Tuesday, September 30, 2008


I'm so grateful for my life, for the love by which I'm surrounded and the endless ways in which I seem to be blessed. But I still feel like I'm playing at this whole adulthood thing, still feel amazed at the thought of having three kids, a mortgage, student loans, a husband with a "real" church calling, and being thirty in a couple of months. I frequently find myself wondering when all of these real, adult things happened -- in a good way, I think because the journey has largely been so smooth and relatively painless.
The past couple of weeks, however, have felt all too adult as Tad and I have taken on some pretty major home repair/renovation projects. In an attempt to make Emerson's bedroom larger/add a closet and shelf space in order to make it a share-able space for him and Stella, we tore apart the wall separating his room from our family room. It's always seemed way too thick and we found out why -- the concrete footing that separated the old basement from what used to be a crawl space and is now our family room is still in place. That's right, four feet high and eight inches thick, and completely un-removable because not only is it load-bearing, but it also is in the only precise location where a load-bearing wall can exist. But two good things came out of it -- Emerson and Stella shared her room for several nights (most of them by choice rather than necessity) and it was adorable. Also, we're now adding a bunch of built-in shelving in our family room in addition to the closet in Emerson's room.
The second and much more ridiculous project all began with a funky under-the-kitchen-sink smell that we had noticed since our last "professional" plumber visit. The curse of our home ownership story has been our waste water pipe, a fat lead sucker that has had several holes in it over the past year. So Tad decided to replace the apparently offending section of our waste water pipe, the T under the kitchen sink. It was a little ambitious because it's embedded in concrete, but it's amazing the confidence a sawzall and a do-it-yourself plumbing store can bestow. As the Saturday progressed, however, it became apparent that the entire pipe, from below the basement ceiling all the way through the roof, was crumbling and needed to be replaced. Still undeterred (and unwilling to hire yet another incompetent plumber), Tad sought some advice, climbed up on our roof, and spent several hours literally cutting, chipping, and finally pulling the nine-foot section of pipe out. Incredibly, the all-new pipe works much better than our old one ever did -- not a single leak and our disposal and sink actually drain better than they ever have. And the best part is that Tad's superman work probably saved us about $1000.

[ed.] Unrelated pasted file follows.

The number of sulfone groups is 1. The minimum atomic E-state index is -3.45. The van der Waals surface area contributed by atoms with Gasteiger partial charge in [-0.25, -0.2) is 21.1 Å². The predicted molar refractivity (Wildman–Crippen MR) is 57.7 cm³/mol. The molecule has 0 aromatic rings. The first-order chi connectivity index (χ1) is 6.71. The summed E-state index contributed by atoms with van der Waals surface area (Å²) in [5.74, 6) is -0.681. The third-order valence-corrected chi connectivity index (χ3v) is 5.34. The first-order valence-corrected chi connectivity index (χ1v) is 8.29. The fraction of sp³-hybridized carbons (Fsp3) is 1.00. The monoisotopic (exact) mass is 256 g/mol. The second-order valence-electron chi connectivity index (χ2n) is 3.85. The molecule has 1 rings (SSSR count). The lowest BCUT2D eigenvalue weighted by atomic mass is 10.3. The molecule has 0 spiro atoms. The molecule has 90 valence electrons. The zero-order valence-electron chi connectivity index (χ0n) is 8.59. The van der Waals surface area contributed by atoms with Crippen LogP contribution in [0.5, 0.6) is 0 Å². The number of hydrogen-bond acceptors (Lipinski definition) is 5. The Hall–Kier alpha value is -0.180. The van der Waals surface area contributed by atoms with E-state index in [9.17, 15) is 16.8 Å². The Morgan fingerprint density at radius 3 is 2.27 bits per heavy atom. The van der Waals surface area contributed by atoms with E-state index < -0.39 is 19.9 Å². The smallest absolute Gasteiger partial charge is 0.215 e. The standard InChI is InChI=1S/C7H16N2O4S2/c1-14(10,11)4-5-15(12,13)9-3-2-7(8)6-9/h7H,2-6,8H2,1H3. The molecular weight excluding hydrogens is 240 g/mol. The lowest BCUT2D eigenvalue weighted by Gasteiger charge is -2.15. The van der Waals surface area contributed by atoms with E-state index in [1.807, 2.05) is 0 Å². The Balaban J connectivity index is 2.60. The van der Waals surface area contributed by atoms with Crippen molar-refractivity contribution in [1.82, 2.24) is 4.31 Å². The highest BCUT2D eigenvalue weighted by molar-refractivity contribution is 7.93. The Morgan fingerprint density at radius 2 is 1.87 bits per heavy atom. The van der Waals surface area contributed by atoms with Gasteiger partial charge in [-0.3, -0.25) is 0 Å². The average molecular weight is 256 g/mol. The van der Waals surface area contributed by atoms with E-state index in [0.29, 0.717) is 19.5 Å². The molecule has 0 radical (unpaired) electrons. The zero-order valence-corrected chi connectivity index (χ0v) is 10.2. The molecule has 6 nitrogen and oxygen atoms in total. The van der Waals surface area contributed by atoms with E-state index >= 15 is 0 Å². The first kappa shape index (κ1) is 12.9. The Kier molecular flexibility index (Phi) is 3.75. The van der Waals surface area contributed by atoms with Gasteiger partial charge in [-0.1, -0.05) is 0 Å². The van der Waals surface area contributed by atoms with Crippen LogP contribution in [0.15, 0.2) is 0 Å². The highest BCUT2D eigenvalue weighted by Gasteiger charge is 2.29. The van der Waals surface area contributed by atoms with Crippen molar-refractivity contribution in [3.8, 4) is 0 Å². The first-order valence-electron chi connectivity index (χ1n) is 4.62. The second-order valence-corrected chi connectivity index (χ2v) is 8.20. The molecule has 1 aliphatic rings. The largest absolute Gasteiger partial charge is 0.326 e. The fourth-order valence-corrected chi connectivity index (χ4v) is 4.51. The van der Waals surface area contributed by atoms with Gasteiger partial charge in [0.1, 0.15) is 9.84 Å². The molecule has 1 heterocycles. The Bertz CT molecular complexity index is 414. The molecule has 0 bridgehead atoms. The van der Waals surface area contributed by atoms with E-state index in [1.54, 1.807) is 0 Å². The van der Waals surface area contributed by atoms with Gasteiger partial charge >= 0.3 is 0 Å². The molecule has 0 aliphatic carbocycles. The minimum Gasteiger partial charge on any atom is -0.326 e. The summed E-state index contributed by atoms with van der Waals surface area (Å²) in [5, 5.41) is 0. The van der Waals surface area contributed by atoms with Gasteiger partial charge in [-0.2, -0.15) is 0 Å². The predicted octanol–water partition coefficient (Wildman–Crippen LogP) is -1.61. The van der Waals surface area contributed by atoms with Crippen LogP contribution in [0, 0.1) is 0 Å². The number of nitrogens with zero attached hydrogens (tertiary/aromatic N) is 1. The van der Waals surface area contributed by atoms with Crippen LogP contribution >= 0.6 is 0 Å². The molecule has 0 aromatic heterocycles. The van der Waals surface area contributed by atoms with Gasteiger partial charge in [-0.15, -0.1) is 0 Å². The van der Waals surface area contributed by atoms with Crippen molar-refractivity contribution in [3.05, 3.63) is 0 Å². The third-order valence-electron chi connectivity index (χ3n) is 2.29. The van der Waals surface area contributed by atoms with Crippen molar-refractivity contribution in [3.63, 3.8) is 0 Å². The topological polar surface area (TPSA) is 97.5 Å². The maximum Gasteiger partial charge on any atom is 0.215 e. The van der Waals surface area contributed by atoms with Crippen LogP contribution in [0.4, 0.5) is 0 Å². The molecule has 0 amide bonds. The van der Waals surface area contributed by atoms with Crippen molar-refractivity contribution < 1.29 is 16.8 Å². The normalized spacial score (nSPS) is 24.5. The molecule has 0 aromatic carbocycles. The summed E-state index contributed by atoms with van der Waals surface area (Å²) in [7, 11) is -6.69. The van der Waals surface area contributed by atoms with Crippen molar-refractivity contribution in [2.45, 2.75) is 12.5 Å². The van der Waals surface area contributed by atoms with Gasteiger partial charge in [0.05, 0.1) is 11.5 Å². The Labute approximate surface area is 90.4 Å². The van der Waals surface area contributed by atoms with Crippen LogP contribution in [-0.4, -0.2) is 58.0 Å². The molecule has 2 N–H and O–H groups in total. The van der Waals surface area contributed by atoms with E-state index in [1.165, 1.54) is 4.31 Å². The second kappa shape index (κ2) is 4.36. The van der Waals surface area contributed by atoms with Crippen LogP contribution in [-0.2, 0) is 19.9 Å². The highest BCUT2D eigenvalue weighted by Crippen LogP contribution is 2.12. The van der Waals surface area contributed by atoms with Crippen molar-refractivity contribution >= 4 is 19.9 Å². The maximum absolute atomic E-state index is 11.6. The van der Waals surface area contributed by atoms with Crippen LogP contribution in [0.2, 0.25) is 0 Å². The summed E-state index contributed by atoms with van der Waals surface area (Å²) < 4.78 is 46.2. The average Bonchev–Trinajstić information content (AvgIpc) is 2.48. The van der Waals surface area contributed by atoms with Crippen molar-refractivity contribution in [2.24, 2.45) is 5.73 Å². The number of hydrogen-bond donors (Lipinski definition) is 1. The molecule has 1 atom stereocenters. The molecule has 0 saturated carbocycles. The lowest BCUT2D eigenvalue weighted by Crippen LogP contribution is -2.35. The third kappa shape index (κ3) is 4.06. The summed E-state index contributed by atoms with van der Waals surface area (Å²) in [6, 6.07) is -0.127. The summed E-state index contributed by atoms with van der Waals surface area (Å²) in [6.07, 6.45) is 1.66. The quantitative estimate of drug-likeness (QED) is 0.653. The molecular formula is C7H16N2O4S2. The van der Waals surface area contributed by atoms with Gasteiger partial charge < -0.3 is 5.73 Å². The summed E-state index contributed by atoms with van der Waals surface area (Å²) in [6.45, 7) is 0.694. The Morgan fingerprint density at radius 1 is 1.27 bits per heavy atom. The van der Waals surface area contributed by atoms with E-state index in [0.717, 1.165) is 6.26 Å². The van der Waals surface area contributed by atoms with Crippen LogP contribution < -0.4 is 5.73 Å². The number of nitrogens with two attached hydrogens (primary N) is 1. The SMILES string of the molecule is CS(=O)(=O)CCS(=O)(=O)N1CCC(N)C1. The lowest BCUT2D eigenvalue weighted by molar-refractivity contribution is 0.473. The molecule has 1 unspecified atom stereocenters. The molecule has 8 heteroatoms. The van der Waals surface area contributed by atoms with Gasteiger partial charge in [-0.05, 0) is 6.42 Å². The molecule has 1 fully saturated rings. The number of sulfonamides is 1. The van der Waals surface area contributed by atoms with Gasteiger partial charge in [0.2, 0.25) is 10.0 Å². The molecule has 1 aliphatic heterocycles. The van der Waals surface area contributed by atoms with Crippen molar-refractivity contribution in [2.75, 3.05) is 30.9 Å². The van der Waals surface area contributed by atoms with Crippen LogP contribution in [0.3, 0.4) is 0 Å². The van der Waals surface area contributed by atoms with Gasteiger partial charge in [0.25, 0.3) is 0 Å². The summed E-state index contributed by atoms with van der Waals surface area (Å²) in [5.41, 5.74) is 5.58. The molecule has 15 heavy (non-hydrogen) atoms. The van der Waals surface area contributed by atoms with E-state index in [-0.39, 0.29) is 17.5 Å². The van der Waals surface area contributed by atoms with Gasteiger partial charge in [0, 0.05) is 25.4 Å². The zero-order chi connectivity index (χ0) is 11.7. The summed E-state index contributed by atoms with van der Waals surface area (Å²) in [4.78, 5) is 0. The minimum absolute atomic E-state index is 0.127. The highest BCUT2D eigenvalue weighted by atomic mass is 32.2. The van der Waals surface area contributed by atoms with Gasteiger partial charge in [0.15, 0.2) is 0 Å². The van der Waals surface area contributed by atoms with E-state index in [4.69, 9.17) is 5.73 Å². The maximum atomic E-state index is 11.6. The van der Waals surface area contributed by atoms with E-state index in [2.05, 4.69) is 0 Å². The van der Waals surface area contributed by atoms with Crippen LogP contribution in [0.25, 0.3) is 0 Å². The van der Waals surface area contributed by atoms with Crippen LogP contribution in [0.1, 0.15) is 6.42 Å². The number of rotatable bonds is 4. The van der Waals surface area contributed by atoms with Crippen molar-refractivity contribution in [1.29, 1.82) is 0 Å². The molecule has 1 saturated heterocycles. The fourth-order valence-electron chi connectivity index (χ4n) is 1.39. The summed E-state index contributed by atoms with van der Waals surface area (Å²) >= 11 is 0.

On the non-adult front, both Emerson and Stella rock the house. Lately Emerson loves to set up his "office" in his room, getting a lamp, an ornament for his desk (usually a dinosaur), pens and paper, and working on his "reports". On Sunday during sacrament meeting, the pew at church was his desk and he wrote three "reports", each a letter to a member of the family. With a little help from mom, he wrote "Dear Dadde I miss you when Im at work," "Stella always bothers me when Im at work," and "Crosby I know its your first time coming to work with me." It took almost all of sacrament meeting at it was awesome!
Stella continues to literally prance through life, walking on her tip toes and saying, "It's wonderful. . .wonderful." She'll sit still for as many books as I'll read to her, she loves to wear her sunglasses, and she deliberately provokes her brother (ah, a true little sister) by calling him names and growling, then turning away with a sly grin as he erupts. He has yet to understand that the reaction is what it's all about for her. But she adores Emerson and still asks for him every time he goes to preschool.
Baby May #3 (we'll know the gender next week, hopefully) continues to progress well. I can't imagine this one is anything but a boy because the natural order of both Tad's family and mine (as well as Tim and Kirse's) predicts this. At this point, however, I think it must be a large hamster that loves to wiggle and push out right on top of my bladder. Not exactly the lovey-dovey mommy-baby image you might expect, but this is my third and reality beats idealism this time around. I'm expecting great things from this one because he/she demands that I spend at least one hour each day reading with my feet up (at least I'm telling myself it's the fetus and not my laziness).